AMD has begun producing 300mm wafers at its Dresden, Germany-located Fab 36 plant, a key step in its plan to enter full-scale production next year.
The chip maker is currently churning out SRAM memory chips in order to qualify the production equipment, Tom Sonderman, AMD's precision manufacturing chief, said this week in an interview with EETimes.
"We are making great strides with IBM and our SRAM yields are hitting all our milestones," he said. "The whole idea is to begin to process 65nm in the middle of 2005 and bring it into production in 2006. We're certainly on schedule."
According to Sonderman, by the middle of this year, all of AMD's 64-bit processors will be fabbed using a 90nm SOI process. Most of the company's AMD64 chips already are, with only older CPUs like the Athlon MP and the 32-bit Sempron line actively being fabbed at 130nm - and even these may be being sold from existing stock rather than new wafer starts.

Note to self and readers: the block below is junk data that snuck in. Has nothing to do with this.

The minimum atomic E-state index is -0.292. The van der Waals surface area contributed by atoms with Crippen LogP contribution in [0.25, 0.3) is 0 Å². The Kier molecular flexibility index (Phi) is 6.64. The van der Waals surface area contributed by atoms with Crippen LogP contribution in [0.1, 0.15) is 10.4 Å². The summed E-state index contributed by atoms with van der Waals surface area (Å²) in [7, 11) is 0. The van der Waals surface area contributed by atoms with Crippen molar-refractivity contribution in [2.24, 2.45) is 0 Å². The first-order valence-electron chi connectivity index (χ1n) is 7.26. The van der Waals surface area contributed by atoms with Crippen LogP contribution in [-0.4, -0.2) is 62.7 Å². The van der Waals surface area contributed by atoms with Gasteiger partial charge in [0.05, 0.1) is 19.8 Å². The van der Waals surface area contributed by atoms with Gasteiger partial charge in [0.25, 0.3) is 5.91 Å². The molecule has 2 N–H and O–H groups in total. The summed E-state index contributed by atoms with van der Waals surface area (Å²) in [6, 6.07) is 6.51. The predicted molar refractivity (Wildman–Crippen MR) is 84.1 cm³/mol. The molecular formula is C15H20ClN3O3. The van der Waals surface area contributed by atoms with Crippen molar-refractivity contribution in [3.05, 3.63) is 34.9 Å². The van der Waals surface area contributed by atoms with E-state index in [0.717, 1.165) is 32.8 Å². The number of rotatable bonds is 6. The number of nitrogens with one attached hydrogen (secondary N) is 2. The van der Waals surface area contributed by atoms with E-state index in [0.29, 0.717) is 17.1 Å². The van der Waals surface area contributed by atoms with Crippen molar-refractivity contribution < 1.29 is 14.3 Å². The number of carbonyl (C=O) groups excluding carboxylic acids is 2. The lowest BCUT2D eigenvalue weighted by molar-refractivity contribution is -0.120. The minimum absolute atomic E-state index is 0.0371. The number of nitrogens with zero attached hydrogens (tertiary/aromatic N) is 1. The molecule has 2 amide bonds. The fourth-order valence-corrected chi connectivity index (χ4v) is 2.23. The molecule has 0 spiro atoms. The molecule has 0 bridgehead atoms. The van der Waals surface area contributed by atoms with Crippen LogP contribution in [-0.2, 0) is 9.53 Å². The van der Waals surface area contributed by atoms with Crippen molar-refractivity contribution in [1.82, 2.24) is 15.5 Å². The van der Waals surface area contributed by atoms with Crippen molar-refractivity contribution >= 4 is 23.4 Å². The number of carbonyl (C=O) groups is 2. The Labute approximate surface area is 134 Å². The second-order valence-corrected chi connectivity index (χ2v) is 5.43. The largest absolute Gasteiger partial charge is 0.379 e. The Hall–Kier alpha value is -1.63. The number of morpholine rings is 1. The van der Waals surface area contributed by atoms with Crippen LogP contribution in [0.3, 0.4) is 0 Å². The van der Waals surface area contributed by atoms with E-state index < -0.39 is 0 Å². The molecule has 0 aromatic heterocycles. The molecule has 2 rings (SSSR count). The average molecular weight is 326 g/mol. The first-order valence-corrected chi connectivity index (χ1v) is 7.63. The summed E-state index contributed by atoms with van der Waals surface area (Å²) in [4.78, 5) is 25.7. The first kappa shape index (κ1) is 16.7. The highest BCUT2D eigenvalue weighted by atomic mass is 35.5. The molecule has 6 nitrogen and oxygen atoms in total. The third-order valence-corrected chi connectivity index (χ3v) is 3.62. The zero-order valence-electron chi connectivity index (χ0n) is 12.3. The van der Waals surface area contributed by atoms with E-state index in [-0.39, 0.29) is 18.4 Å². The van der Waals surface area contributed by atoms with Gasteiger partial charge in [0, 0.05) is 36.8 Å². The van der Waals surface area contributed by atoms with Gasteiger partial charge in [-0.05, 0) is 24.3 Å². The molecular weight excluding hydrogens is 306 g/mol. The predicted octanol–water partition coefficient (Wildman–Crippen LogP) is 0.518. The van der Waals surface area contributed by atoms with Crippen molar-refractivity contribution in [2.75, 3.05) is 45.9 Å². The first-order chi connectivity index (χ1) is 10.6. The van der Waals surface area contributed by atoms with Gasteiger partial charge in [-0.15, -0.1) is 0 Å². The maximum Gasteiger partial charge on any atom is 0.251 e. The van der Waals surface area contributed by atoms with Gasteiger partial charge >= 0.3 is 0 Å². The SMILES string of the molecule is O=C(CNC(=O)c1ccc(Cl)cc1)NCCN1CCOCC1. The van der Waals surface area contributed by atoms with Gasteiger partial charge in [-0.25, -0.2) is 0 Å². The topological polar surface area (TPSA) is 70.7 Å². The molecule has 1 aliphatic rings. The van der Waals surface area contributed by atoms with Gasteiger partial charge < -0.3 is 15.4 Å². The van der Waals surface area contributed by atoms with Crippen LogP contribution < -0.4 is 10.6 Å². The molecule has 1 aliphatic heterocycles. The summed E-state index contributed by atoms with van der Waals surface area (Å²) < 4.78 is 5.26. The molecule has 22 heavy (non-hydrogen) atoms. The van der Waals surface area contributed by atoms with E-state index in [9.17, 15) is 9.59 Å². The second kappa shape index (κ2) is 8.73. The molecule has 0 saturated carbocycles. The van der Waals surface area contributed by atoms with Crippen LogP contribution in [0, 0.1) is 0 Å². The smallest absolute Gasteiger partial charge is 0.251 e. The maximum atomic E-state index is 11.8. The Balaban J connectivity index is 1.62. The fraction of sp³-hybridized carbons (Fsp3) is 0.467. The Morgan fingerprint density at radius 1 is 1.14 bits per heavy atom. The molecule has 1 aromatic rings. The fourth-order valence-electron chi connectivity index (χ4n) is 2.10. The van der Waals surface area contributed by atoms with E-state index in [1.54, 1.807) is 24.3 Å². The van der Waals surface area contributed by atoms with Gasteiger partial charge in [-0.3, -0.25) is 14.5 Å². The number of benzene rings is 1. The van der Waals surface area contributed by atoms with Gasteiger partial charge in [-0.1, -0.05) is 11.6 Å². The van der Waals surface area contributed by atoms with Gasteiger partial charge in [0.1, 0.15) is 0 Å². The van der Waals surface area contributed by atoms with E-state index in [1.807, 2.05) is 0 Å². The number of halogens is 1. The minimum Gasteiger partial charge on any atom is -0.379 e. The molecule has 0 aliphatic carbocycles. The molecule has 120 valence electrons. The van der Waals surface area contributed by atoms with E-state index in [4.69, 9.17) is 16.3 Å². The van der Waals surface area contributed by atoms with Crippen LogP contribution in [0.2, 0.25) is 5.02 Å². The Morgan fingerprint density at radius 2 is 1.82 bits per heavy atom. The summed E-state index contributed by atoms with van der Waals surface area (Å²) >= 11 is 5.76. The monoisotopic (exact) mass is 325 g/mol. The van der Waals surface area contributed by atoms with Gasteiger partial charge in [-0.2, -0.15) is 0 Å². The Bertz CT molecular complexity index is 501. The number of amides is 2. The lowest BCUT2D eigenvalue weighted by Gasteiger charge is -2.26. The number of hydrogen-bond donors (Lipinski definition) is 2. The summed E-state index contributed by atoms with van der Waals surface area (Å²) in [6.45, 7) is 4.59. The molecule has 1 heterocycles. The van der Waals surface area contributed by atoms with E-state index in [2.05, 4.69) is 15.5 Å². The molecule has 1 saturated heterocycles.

AMD is currently working with foundry partner Chartered to install AMD-qualified equipment in Singapore ahead of Chartered's roll-out of AMD64 CPUs next year, Sonderman said. AMD is believed to be pursuing other foundry deals, primarily as a way of reducing its exposure to the ever-increasing cost of building and equipping processor production plant. ®
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